International Urogynecology Journal;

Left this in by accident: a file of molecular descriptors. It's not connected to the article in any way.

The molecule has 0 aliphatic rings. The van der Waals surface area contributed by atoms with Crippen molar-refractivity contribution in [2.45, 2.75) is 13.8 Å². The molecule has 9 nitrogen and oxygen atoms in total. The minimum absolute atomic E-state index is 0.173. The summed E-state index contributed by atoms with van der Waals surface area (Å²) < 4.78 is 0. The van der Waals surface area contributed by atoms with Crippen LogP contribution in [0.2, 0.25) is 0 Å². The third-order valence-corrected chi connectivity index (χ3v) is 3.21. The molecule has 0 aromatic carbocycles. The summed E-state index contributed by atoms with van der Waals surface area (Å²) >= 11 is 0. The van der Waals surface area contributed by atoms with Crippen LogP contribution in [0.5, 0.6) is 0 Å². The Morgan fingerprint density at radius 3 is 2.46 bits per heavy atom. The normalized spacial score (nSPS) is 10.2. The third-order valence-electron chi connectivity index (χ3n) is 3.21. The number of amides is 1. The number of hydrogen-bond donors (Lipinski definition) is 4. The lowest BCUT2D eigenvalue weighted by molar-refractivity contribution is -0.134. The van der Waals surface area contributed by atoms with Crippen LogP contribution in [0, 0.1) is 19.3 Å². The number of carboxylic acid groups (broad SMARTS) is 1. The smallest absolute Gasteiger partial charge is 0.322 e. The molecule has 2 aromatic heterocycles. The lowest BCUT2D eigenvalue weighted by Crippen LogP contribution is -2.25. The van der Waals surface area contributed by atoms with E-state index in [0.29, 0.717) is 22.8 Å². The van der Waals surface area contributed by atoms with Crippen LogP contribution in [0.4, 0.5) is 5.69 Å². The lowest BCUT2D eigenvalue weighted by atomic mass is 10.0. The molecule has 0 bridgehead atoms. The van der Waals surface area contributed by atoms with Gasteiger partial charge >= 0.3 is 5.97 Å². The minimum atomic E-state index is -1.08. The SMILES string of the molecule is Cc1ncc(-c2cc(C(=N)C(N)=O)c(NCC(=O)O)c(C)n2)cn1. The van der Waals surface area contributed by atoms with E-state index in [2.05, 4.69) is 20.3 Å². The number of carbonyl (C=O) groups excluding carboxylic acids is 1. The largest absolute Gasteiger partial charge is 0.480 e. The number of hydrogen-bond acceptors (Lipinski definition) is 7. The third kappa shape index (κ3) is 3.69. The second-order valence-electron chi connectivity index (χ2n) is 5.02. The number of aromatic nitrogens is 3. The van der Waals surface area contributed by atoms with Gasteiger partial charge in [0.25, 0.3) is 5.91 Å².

Objective: Identify risk factors for postpartum anatomic pelvic organ prolapse (aPOP) by comparing women with and without aPOP at six weeks postpartum with respect to pelvic floor measurements antepartum and obstetrical characteristics. Design: Prospective observational cohort study including nulliparous pregnant women Setting: Norwegian university hospital Methods: Participants underwent clinical examinations including pelvic organ prolapse quantification system (POP-Q) and transperineal ultrasound at gestational week 21 and at six weeks postpartum. Background and obstetrical information was obtained from an electronic questionnaire and from the patient’s electronic medical file, respectively. Associations were estimated using logistic regression analyses. Main outcome measures: The dependent variable was aPOP defined as POP-Q stage ≥ 2 at six weeks postpartum. Independent variables were mid pregnancy measurements of selected POP-Q variables and levator hiatus area (LHarea), delivery route, and the presence of major levator ani muscle (LAM) injuries at six weeks postpartum. Results: A larger LHarea, a more distensible LAM, a longer distance from the meatus urethra to anus (Gh+Pb) and a more caudal position of the anterior vaginal wall (Ba) at mid pregnancy were risk factors for aPOP at six weeks postpartum, while delivery route and presence of major LAM injuries were not. Conclusion: Prelabour differences in the pelvic floor rather than obstetrical events were risk factors for aPOP at six weeks postpartum.
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